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Reviews

  • In fiction, we usually have to wait until long after the guns fall silent to hear such stories. Yet this precious act of literary reclamation on the part of Penguin Classics reveals a novel with a solar-plexus punch that was written from the dark heart of conflict

    Boyd Tonkin, Independent
  • Deeply affecting and relevant

    Paris Review
  • Anselme's 1957 On Leave - now translated by the estimable David Bellos - follows three soldiers in Paris on a 10-day leave. In style and particularly in spirit, it resembles the early works of Aldous Huxley (Crome Yellow or Antic Hay), with their combination of lightness and intellect, their strong ethics and unexpected tenderness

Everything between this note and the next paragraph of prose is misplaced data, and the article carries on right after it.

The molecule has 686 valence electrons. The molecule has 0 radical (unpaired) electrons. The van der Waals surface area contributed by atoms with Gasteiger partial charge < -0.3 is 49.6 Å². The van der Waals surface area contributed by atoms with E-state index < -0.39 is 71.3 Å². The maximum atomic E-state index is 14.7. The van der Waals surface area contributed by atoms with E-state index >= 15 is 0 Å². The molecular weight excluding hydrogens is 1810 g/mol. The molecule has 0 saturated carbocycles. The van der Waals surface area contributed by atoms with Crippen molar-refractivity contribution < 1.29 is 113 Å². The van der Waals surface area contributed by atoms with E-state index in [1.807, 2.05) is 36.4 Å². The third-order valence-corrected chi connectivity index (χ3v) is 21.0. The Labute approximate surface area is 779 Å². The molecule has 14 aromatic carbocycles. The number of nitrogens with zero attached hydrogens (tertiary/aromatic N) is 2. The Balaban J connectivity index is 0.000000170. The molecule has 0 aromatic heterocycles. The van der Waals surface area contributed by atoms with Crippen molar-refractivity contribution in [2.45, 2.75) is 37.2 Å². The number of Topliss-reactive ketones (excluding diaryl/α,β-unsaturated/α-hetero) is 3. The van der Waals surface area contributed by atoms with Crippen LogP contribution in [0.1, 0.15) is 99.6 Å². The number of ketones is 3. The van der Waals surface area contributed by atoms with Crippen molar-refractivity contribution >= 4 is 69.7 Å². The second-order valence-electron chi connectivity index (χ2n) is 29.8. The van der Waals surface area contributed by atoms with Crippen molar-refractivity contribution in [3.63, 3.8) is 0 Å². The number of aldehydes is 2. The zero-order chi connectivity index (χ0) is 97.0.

New York Times
  • A rare find . . . a compelling read . . . the book captures with great precision the sense that all soldiers must feel on returning from the front: that their homeland is no longer home . . . David Bellos is not only one of the best translators in the world - and he is here at his casually brilliant best with a fluent and tangy scholarship - but is also a fine literary scholar. In excavating this forgotten and ignored book and restoring it to its proper context, he has quietly but irrevocably shifted our historical knowledge of what really went on in Paris during the Algerian conflict

    Andrew Hussey, Literary Review

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